Wine may become better with age, but your skin certainly does not!

By Marshall Muehlbauer; Saint Cloud, MN – Guest Blogger

Spending time is the sun can be a blast, but getting sun burn certainly isn’t. Read why protecting your aged skin is important and how you can prevent the onset of skin cancer.

After a long winter, going outside with no jacket and the works is a treat for Minnesotans every year. Being outside in the sun unprotected, especially for the more ‘experienced’ members of our community can have harsh consequences. Sun burn, peeling, and other irritations are some of the effects every person of every age experiences with prolonged exposure to UV rays. However, for our senior members, skin cancer and other harmful effects are more plausible and achievable than the younger population.

Because skin is the largest organ, it will see all sorts of “combative duty”, so to speak. It experiences every thing: soap from the shower, cake batter from the kitchen, and light and darkness from the surrounding environment. Our skin is constantly soaking up light and is bombarded by UV, or ultraviolet rays. While the need for UV rays and Vitamin D, which is activated by sunlight, is important to our health and psychological well being, too much of a good thing can be a bad thing. According to WebMD, one of the leading health and healthcare related websites in the United States, sun damage can cause sun burn, scaring, or even skin cancer.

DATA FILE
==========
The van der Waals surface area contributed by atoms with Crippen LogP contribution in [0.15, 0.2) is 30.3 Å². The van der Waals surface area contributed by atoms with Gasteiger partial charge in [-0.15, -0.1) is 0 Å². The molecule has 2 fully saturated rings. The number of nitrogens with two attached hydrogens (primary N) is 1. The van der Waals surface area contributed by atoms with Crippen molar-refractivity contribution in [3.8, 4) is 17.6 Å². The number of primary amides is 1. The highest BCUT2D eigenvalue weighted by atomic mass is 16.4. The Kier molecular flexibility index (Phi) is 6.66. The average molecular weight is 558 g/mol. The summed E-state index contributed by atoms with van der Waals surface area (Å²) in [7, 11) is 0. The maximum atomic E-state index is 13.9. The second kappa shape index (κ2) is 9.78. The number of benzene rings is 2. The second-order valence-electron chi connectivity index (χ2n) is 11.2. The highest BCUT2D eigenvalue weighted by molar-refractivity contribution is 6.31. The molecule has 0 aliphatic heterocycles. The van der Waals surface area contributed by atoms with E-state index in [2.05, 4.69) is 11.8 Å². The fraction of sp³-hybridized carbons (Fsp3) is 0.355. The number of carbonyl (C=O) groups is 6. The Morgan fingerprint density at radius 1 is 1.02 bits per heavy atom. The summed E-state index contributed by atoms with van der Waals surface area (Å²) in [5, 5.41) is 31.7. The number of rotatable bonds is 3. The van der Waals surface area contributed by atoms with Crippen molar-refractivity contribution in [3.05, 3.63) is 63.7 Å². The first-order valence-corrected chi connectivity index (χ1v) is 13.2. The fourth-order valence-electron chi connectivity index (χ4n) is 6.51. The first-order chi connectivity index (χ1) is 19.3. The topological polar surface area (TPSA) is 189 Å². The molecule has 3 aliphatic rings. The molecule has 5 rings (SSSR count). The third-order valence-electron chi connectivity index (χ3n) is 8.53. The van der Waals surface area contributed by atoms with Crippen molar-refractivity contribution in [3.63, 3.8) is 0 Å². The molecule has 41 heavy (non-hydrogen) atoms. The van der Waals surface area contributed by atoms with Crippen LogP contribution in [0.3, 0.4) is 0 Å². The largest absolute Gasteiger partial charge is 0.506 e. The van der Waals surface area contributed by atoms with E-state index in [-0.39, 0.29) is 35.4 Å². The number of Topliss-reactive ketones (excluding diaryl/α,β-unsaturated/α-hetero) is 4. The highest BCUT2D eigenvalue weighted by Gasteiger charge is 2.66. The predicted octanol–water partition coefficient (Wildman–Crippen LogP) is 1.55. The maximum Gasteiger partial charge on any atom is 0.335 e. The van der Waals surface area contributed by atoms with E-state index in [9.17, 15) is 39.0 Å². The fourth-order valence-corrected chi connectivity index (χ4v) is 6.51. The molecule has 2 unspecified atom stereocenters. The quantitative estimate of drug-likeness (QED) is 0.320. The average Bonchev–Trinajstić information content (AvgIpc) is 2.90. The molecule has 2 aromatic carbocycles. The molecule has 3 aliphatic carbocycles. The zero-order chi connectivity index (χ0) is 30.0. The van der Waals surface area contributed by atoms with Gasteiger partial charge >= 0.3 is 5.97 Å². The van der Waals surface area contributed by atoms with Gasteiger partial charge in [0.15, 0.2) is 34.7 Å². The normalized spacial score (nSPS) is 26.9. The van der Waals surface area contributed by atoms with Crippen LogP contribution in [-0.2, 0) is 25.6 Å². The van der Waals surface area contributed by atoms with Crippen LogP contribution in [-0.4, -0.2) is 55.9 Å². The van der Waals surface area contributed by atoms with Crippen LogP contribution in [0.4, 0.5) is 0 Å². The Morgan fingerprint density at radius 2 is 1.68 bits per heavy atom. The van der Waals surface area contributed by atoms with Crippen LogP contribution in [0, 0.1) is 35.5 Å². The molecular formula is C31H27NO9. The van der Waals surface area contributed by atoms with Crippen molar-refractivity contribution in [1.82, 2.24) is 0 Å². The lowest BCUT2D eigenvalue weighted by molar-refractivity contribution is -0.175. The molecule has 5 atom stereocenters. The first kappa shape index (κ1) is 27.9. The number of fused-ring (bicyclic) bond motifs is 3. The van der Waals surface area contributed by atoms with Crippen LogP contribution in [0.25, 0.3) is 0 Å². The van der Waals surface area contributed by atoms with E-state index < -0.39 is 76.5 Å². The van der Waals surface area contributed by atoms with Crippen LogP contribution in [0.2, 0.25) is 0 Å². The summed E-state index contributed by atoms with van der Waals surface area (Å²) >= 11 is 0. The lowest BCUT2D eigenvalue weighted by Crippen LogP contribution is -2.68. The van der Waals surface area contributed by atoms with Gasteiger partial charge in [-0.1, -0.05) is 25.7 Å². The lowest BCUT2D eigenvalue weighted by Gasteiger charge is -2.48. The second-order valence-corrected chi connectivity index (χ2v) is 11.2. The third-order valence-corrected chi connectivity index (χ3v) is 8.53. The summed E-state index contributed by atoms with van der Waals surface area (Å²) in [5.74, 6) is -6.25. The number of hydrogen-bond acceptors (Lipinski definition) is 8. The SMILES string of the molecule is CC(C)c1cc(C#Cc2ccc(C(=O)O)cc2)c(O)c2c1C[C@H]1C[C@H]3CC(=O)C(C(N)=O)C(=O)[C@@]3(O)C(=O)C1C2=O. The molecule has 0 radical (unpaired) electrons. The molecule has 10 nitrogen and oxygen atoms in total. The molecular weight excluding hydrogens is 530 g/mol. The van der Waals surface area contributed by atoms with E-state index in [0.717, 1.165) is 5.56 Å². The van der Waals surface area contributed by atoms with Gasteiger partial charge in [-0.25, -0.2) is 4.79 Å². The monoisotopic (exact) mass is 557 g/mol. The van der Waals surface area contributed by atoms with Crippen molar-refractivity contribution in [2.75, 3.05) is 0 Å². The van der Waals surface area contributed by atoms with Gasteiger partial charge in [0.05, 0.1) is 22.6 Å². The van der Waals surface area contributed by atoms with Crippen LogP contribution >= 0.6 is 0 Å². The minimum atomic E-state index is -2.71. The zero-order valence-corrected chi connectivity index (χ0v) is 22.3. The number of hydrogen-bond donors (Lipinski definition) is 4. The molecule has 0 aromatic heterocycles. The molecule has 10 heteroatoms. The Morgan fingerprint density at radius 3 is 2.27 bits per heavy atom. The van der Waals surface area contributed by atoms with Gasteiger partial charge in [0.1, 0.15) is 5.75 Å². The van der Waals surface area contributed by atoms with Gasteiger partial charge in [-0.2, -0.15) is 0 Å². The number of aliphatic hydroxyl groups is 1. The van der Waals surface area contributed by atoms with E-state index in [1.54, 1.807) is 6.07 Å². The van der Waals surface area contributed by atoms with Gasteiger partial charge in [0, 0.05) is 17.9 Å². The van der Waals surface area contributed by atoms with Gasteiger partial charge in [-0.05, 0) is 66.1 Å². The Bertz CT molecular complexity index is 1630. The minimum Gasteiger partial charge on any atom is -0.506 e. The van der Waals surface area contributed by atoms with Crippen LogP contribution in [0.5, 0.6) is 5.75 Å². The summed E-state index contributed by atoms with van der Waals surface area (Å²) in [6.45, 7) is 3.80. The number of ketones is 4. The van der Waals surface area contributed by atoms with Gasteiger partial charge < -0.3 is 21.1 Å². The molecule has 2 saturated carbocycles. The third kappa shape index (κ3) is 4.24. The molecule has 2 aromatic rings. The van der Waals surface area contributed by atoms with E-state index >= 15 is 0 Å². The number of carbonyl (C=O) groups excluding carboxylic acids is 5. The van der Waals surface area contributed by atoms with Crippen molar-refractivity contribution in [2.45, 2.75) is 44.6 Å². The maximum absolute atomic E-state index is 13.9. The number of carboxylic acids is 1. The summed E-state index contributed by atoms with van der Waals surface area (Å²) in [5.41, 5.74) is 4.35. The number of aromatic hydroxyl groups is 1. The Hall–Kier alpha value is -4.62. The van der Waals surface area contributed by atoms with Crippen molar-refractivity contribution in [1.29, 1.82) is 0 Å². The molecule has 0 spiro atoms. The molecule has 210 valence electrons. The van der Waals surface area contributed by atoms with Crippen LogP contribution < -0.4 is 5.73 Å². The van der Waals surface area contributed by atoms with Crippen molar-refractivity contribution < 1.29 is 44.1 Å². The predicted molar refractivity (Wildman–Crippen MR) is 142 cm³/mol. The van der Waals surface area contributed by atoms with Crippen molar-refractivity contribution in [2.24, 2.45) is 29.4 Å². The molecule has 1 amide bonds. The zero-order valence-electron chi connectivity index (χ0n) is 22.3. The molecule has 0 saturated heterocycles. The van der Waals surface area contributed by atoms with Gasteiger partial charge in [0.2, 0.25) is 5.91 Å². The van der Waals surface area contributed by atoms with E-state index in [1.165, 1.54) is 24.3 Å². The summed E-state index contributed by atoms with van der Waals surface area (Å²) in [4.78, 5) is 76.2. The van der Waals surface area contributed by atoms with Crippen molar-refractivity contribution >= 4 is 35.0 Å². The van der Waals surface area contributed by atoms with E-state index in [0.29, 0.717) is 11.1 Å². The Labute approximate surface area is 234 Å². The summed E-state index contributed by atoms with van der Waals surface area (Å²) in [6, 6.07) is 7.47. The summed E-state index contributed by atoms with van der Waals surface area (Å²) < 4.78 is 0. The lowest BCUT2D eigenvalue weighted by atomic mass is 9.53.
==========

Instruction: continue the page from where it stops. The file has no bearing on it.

Avoiding sun damage is easy, according to WebMD using a zinc oxide sunscreen, wearing sunglasses and long sleeved clothing can protect you from future complications from sun damage. Sun damage, although taken lightly, can have serious health concerns in the future. Most people have experienced some sort of sun damage, such a sun burn that peeled for weeks. While we may not have realized these effects in the present, they will become more apparent in the future. So while you go outside and have a picnic, or go on a stroll with your hubby, remember to use protective elements against UV rays. But most importantly, remember to enjoy the sun.